"As you probably know, there is a card on screen at the beginning of every episode that reads: 'The Second World War was fought in thousands of places, too many for any one accounting. This is the story of four American towns, and how their citizens experienced that war.' Our original concept was to focus on one small city or large town, (we did not want to choose a major city such as New York or Chicago) and to try to find veterans from that town who were willing and able to describe their combat experiences. We realized fairly quickly that it was not easy to find living combat veterans who were able to do this in a way that would be effective on camera, for a variety of reasons. Therefore, we broadened our approach to include multiple towns and in each locale our emphasis was on identifying thoughtful and reflective combat veterans who could help us understand the many dimensions of what the war meant for those who fought in it.

"Along the way we spoke with (in person and on the phone) close to 500 people, eventually selecting 40 for on camera interviews. We never set out to include any particular ethnic or racial groups, or to include individuals in the film in order to 'represent' any groups. Conversely, we never set out to exclude any groups either. We were absolutely open to whomever we could find that could tell a good story about what the war meant to him (or her.) In other words, we did not intentionally set out to include Hispanic, Native American, Filipino American, Italian American or German American veterans or ANY other group.

"We went into each of our four chosen towns and tried to find veterans who could share their stories in a compelling way, and whose stories fit in to the larger chronology of the war that we were trying to cope with. As it turns out, we did not find any Latino veterans — neither did we make any special effort to do so.

"The one exception to all of this is that we did consciously seek out and interview Japanese-American veterans — because of the utter uniqueness of their experience. 110,000 Japanese Americans were interned by our government during the war and we felt that the assault on their civil rights (as well as the decision of many Japanese American men to serve in the military nonetheless in a segregated unit) needed to be included in the film. We also, to a much lesser degree, sought out African-American veterans because they, too, were forced to serve in segregated ranks."

Ken Burns and Lynn Novick


My Thoughts

I'm not sure what to make of this: "As it turns out, we did not find any Latino veterans — neither did we make any special effort to do so." My instinct is that this does mean that nobody really did think about this aspect.

In that March 16 column, I also said that I had no reason to doubt Burns' earlier claim that no one was intentionally excluded, and that I understood the centrality of the filmmaker's artistic vision and that I didn't like artificial quotas. Nevertheless, it seems to me that somebody in the organization — meaning the production company and PBS — having done a huge amount of research on World War II, ought to at least have thought about whether Hispanics, who made a significant contribution in valor for what was then a still small part of the population and whose lives in this country were substantially changed by the war, should have found some way into those 14 ½ hours.

A lot has happened since the controversy first erupted. Burns and PBS, after meeting with Hispanic groups and activists, agreed that additional content will be created and added within what PBS called the "footprint" of the program. That is a terrible word that nobody understands except TV insiders and conveys the sense of not really leveling with people. That's my view, anyway. What it means is that new material will be included in the air time that the programs are allotted but will not be included in the already completed original film. A lot has been written about this already, including last week's Ombudsman's Mailbag.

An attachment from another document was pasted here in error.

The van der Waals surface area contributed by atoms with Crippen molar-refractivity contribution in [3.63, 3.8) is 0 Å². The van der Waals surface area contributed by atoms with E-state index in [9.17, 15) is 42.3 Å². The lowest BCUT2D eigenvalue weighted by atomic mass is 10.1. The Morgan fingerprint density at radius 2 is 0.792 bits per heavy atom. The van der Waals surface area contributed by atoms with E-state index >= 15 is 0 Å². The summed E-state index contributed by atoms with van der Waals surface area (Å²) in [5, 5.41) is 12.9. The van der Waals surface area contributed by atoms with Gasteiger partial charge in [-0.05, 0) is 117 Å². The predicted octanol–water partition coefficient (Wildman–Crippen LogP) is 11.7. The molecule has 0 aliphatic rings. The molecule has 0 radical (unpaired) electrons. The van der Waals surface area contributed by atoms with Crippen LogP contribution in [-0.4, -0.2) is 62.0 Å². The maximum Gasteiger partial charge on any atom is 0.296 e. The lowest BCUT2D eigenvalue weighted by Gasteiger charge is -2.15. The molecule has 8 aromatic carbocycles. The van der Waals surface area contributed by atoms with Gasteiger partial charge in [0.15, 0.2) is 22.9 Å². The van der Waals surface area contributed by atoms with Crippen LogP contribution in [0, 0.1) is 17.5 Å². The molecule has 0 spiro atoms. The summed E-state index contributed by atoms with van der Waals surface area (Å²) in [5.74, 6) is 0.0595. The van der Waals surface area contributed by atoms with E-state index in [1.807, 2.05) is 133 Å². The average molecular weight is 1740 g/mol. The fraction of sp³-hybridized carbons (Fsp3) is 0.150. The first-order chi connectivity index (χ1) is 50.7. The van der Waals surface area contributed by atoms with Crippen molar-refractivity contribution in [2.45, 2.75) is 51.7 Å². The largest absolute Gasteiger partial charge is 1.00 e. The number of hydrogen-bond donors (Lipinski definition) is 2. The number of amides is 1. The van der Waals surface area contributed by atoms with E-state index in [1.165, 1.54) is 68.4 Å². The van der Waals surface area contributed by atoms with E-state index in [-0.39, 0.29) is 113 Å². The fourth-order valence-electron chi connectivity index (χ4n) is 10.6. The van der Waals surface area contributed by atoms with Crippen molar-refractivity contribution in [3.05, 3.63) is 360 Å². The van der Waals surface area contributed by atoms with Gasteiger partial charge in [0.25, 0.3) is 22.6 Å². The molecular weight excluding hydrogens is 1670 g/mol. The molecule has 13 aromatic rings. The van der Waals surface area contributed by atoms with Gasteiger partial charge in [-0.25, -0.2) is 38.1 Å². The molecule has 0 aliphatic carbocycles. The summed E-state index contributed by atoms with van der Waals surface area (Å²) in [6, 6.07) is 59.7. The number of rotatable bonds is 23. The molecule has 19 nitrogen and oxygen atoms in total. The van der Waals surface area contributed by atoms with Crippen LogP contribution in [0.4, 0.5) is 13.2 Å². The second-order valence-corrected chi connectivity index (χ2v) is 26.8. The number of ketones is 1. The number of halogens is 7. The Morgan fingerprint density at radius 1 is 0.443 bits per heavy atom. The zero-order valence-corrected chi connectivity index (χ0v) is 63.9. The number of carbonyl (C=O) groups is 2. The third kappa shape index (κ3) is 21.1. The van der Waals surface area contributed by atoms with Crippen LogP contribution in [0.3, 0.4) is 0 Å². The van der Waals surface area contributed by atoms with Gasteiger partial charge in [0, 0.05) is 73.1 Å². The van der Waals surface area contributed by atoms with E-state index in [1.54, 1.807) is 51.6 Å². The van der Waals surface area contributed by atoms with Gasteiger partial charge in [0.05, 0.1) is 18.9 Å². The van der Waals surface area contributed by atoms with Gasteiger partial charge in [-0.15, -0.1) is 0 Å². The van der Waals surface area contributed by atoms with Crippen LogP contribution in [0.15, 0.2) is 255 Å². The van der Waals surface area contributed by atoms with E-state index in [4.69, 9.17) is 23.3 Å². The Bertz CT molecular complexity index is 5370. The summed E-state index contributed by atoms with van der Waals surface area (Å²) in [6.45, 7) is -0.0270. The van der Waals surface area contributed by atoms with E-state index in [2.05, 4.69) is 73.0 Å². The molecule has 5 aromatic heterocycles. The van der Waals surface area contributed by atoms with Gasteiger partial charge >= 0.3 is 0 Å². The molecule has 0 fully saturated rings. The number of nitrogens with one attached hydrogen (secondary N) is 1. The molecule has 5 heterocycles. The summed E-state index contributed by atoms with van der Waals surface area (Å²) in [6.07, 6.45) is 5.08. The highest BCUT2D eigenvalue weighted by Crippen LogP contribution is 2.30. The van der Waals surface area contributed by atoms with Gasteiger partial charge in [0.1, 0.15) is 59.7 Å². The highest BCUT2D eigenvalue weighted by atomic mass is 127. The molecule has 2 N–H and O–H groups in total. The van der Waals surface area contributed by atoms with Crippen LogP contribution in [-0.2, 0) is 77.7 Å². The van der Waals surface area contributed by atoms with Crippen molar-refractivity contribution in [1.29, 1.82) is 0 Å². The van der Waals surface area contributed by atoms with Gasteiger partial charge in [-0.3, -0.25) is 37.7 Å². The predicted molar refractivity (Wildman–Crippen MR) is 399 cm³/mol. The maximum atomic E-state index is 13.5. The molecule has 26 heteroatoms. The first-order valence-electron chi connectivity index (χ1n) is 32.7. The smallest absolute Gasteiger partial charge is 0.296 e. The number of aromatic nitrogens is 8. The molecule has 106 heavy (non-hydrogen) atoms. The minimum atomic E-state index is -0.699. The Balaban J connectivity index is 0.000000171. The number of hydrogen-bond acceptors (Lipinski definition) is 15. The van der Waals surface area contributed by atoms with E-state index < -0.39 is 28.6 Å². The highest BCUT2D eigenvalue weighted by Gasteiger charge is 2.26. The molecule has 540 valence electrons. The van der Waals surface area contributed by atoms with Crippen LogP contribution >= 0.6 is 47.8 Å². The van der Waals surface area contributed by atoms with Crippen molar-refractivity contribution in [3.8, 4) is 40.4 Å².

What still hangs out there for me on this episode, however, is the larger question of the Public Broadcasting Service and diversity.

On one hand, the face of PBS presented to the public is often diverse — especially on such top-ranked public affairs programs as Gwen Ifill's Washington Week, Jim Lehrer's NewsHour and the Tavis Smiley nightly talk show from Los Angeles. And there are other programs — such as Independent Lens, P.O.V., NOVA scienceNOW and some children's shows — that also reflect the diversity of the American public.

So PBS, in one sense, can be seen, literally, as doing okay. But the controversy over the Burns film produced another thought, even though it may not be appropriate in this case or explain how things unfolded. The way diversity works is not really through quotas or numbers, although numbers are not unimportant. The way it works — especially for organizations that have a big stake in the public — is through having smart people with varied backgrounds and valuable experiences among the decision-makers, both at headquarters and within the affiliates and independent companies. My journalistic experience is that you make better decisions and fewer mistakes that way. I've only been here 18 months or so and still have a relatively narrow view of a very spread-out organization. But my unscientific, visual impression from what I have seen is that PBS and some of the big stations are very heavily white at those decision-making levels and that, as good as PBS is on the air, maybe it could be even more, as they say.

More Letters on 'The War'

I just read a copy of the letter that Paula Kerger, President of PBS sent to Maggie Rodriquez, the Latino activist, and I gagged. She reminded Ms. Rodriquez that PBS is "the most trusted organization in America." Hah, how can you trust an organization that does not defend artistic integrity against a mob? She then gave a list of compromises that PBS is making over the next year to satisfy the Latino community's demands. What happened to America, the great melting pot? What happened to the American way of honoring bravery, service and courage without mentioning someone's color or ethnicity? All American WWII veterans should be honored as that: American WWII veterans. Not white ones, brown ones, yellow ones, red ones. This is racism, can't you see that?